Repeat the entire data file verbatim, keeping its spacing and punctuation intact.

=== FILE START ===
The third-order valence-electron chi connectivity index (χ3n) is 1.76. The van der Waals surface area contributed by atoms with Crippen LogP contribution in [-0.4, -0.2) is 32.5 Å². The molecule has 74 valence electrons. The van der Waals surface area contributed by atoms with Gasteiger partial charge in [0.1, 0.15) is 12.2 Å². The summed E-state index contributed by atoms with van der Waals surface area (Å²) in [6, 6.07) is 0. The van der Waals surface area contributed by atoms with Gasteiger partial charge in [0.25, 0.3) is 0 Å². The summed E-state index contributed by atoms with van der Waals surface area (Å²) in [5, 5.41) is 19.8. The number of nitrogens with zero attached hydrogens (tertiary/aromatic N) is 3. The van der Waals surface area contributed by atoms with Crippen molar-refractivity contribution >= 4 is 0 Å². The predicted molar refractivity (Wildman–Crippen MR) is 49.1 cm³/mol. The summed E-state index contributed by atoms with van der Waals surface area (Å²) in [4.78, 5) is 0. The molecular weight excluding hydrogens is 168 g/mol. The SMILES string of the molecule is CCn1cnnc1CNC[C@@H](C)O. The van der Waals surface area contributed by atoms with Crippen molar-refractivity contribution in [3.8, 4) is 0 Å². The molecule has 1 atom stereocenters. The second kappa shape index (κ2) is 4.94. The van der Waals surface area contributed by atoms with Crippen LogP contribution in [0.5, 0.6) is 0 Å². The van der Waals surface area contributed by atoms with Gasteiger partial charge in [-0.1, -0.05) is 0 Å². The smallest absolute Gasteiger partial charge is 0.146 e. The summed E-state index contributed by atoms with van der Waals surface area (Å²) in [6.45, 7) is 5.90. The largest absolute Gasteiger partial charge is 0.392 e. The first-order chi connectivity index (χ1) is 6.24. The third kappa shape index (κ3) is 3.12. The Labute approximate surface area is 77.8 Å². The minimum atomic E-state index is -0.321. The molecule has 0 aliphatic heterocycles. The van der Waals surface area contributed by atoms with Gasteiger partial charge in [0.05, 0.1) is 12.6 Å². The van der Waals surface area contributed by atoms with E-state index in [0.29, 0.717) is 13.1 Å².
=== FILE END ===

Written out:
The third-order valence-electron chi connectivity index (χ3n) is 1.76. The van der Waals surface area contributed by atoms with Crippen LogP contribution in [-0.4, -0.2) is 32.5 Å². The molecule has 74 valence electrons. The van der Waals surface area contributed by atoms with Gasteiger partial charge in [0.1, 0.15) is 12.2 Å². The summed E-state index contributed by atoms with van der Waals surface area (Å²) in [6, 6.07) is 0. The van der Waals surface area contributed by atoms with Gasteiger partial charge in [0.25, 0.3) is 0 Å². The summed E-state index contributed by atoms with van der Waals surface area (Å²) in [5, 5.41) is 19.8. The number of nitrogens with zero attached hydrogens (tertiary/aromatic N) is 3. The van der Waals surface area contributed by atoms with Crippen molar-refractivity contribution >= 4 is 0 Å². The predicted molar refractivity (Wildman–Crippen MR) is 49.1 cm³/mol. The summed E-state index contributed by atoms with van der Waals surface area (Å²) in [4.78, 5) is 0. The molecular weight excluding hydrogens is 168 g/mol. The SMILES string of the molecule is CCn1cnnc1CNC[C@@H](C)O. The van der Waals surface area contributed by atoms with Crippen molar-refractivity contribution in [3.8, 4) is 0 Å². The molecule has 1 atom stereocenters. The second kappa shape index (κ2) is 4.94. The van der Waals surface area contributed by atoms with Crippen LogP contribution in [0.5, 0.6) is 0 Å². The van der Waals surface area contributed by atoms with Gasteiger partial charge in [-0.1, -0.05) is 0 Å². The smallest absolute Gasteiger partial charge is 0.146 e. The summed E-state index contributed by atoms with van der Waals surface area (Å²) in [6.45, 7) is 5.90. The largest absolute Gasteiger partial charge is 0.392 e. The first-order chi connectivity index (χ1) is 6.24. The third kappa shape index (κ3) is 3.12. The Labute approximate surface area is 77.8 Å². The minimum atomic E-state index is -0.321. The molecule has 0 aliphatic heterocycles. The van der Waals surface area contributed by atoms with Gasteiger partial charge in [0.05, 0.1) is 12.6 Å². The van der Waals surface area contributed by atoms with E-state index in [0.29, 0.717) is 13.1 Å².